As Indians, we often judge people and things based on appearances alone, without fully understanding the situation. Our brains are wired to make quick conclusions. But when it comes to caste or religion, our perceptions can change in a dramatic way. We may suddenly feel compelled to defend our own caste or religion, even if we are not directly involved. This can lead to taking things personally and not being able to let go until the situation subsides.
Recently, there were incidents in the state of Haryana involving the blocking of roads and railways, aggressive attacks causing damage to public property, theft from ATMs, and the setting of shops and malls on fire, all in response to the “Jat Agitation” demand for reservation. The national media was covering these events extensively.
I wrote a Facebook post condemning the incidents and the demand for reservation by the Jats, who are known for being royal and rich, but are neither socially nor economically backward. To my surprise, some of my Facebook friends who are Jats started defending and justifying the protests. One of them even called me to ask if I was following a politician who was speaking out against the demand for reservation. I told them that I don’t have to follow anyone to see that what was happening was wrong and to speak out against it.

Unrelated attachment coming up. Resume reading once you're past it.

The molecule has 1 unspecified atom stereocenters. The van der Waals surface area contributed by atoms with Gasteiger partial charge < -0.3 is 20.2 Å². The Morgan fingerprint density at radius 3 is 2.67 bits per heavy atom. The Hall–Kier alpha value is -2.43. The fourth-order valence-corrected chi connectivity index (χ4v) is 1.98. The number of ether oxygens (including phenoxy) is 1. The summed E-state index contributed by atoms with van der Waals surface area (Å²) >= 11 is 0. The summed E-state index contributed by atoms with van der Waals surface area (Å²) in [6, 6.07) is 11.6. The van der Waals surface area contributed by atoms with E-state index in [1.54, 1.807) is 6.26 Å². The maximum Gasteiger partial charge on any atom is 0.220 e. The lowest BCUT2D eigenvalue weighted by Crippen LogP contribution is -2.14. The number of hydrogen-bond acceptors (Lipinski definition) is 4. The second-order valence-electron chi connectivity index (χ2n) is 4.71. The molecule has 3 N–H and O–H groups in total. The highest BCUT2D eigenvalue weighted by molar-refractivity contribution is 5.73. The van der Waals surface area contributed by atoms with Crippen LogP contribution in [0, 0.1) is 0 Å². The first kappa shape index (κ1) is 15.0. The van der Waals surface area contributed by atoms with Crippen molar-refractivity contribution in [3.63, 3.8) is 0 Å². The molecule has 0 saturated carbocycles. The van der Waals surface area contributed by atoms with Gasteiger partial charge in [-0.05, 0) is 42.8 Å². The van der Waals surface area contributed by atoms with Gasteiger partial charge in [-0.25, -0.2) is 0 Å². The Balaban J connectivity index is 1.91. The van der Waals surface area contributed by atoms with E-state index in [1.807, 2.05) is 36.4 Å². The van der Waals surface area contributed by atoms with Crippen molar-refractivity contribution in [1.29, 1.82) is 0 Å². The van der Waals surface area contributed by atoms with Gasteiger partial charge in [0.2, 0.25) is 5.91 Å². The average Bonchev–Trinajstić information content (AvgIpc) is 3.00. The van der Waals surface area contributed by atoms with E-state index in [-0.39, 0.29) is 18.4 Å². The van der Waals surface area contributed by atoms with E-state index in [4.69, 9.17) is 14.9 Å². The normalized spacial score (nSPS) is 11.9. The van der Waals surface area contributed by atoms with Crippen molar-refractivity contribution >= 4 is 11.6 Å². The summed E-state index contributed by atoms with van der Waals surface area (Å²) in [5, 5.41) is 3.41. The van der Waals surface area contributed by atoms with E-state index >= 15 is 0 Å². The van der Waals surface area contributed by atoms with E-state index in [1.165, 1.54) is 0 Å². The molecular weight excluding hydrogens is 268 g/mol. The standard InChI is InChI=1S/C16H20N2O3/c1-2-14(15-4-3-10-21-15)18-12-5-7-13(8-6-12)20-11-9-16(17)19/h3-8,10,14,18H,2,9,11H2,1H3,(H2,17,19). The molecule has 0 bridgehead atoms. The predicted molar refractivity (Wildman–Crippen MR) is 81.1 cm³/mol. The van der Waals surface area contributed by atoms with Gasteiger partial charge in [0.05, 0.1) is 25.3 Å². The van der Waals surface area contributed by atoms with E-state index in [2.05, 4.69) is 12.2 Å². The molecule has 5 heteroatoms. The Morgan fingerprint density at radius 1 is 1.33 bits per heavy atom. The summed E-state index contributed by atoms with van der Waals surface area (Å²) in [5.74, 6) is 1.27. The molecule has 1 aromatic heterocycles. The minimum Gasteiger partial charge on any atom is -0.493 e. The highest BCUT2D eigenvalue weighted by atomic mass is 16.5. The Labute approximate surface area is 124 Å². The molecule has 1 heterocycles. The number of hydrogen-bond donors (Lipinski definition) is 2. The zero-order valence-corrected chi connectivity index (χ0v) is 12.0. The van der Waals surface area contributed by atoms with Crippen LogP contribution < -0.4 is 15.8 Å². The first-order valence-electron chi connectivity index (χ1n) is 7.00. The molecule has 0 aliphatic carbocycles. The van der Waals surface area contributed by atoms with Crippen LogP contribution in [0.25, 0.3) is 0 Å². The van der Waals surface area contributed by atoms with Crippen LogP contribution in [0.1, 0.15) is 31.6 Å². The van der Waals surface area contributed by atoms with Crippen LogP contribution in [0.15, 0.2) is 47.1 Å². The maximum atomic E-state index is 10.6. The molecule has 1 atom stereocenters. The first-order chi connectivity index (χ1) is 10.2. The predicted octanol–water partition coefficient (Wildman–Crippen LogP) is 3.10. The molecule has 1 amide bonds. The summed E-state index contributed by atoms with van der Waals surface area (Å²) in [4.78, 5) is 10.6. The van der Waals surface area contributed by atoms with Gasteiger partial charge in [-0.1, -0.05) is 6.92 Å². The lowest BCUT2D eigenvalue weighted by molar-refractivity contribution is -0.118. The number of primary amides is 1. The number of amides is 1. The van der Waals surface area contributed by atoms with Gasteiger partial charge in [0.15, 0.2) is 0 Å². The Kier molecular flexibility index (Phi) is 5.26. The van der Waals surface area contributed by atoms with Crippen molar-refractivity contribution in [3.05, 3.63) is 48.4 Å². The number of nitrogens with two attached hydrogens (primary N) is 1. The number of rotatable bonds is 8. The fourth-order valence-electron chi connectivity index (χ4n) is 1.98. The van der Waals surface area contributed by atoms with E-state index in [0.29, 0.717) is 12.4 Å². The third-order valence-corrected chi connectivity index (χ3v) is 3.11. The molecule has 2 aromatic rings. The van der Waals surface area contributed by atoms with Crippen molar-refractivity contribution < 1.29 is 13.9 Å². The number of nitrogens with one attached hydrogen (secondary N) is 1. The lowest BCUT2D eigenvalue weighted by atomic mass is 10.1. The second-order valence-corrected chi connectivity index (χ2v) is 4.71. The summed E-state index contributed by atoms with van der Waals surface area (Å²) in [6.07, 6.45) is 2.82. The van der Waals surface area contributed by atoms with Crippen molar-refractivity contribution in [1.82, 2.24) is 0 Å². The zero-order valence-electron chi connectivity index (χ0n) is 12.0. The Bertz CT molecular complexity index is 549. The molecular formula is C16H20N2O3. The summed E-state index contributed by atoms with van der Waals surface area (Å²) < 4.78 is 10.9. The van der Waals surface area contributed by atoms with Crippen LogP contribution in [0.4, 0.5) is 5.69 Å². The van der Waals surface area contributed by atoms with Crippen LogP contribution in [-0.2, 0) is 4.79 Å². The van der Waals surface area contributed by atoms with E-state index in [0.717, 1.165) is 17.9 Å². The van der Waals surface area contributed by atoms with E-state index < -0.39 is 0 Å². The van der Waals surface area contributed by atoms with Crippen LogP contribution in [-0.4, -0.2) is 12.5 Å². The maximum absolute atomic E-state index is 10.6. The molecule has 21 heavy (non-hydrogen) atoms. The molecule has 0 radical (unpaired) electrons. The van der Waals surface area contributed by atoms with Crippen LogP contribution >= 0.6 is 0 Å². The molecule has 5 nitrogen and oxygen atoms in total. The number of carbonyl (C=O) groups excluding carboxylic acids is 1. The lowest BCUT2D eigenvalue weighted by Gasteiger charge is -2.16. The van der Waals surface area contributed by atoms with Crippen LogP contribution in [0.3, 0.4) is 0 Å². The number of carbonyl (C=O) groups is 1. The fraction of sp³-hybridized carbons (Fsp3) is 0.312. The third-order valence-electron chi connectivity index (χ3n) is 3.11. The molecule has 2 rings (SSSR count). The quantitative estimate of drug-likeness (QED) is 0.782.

What was interesting was that these friends who were defending the riots were not even participating in the protests. Some of them had previously spoken out against the idea of reservation. But now that their caste was demanding reservation, they suddenly had a change of heart.
There were a few who spoke out against the riots, regardless of their caste, but the majority of people criticized them for bringing shame to their caste, as if the agitators weren’t already doing that. It’s difficult to understand how anyone could justify blocking a road, let alone the more aggressive acts that took place, just to demand reservation for one caste. It causes inconvenience to innocent people who have no part in this reservation controversy.
Why is it that our caste or religion is more important to us than humanity and the greater good of people? I can’t help but wonder what would happen if people from ISIS or other terrorist organizations were of the same caste as my friends. They would likely cry every time a terrorist was hanged by the law and protest against it, just like they did for the reservation.
This is why politicians are able to win elections through their dirty politics of caste and religion. It’s our emotional attachment to our caste or religion that is the biggest obstacle to our country’s development. We are the biggest fools in this conspiracy to keep people divided by caste and religion, but one thing is for sure – we won’t change.